Ever thought about Venice for the winter? It’s technically a holiday on the Mediterranean, although perhaps not exactly the one you were thinking of.
As I said in my spotlight of Venice, this isn’t my favourite city in Italy, but winter is actually a better time to go, for many reasons. The biggest bonus of all is that it is less crowded – and that is perhaps one of the worst problems with Venice, in that the crowds tumbling through those tiny streets and alleyways can be overwhelming. In winter, not so much.
I won’t lie: the weather in winter can be fickle – and damp. But you can also get some dreamy sunrises and sunsets with the clouds, and misty canals can make for very romantic setting. It’s hard to not like glasses of wine or steaming mugs of Venice’s famed hot chocolate while watching the world go by out a cafe window, then retreat to your upgraded hotel room that was a steal because its off season. If you’re lucky, you’ll get a dusting of snow, which can look lovely and is great for photos (though those old cobblestones can be slippery – careful!)
The only exception to winter crowds is in February, when the city whirs into life for the famed Carnevale festival, where visitors and locals alike don amazing costumes and face masks and the entire city parties hard for a fortnight. I’ve never been, but the photos look surreal (a bit like a renaissance Vegas meets Mardi Gras), but this also means crowds and higher prices.
The big Carnevale isn’t the only festival; to combat the dreary days (and no doubt celebrate the fact that the city has a little bit of breathing room), there are a number of theatre performances ongoing throughout winter.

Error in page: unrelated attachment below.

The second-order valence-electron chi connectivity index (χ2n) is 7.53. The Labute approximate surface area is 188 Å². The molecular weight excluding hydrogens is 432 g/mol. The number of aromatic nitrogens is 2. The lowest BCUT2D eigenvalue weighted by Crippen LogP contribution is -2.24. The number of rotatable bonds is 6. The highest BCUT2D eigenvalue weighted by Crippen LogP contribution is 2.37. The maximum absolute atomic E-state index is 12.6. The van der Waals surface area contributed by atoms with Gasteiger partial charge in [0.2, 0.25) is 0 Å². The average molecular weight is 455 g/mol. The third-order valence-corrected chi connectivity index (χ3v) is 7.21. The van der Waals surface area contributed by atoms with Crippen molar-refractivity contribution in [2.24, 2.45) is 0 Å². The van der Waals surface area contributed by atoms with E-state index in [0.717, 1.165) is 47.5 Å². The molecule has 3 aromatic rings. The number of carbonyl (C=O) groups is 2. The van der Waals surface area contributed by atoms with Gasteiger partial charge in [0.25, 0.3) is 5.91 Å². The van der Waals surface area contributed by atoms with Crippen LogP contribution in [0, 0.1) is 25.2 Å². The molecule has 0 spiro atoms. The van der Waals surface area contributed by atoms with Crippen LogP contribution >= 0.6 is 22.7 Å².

While the winter means some attractions have reduced hours, most aren’t closed, and with no queues, you can zip through a bit more quickly than normal. But I’d encourage you during your winter travels to get out. Go visit the glassblowers in Murano, or a daytrip to the Lido to watch the waves lap up on the shore. Padova (Padua) is another charming and city brimming with history and an easy train ride.
For further help in planning your winter trip, the city of Venice has its own winter website (in English and Italian) featuring the latest news on events and special promotions. Sadly this just covers more of the Christmas and New Year-related events, but there are some good tips. Their Facebook page looks even better – sadly it’s only in Italian!
Been to Venice in winter? What are your tips?
Posted : Thursday, February 2nd, 2012 at 11:00
Andy Hayes is a travel journalist currently based in Seattle, Washington. When not soaking up the Pacific Northwest lifestyle or enjoying life on the road, he is spending time hanging out on his own travel lifestyle magazine, Sharing Travel Experiences.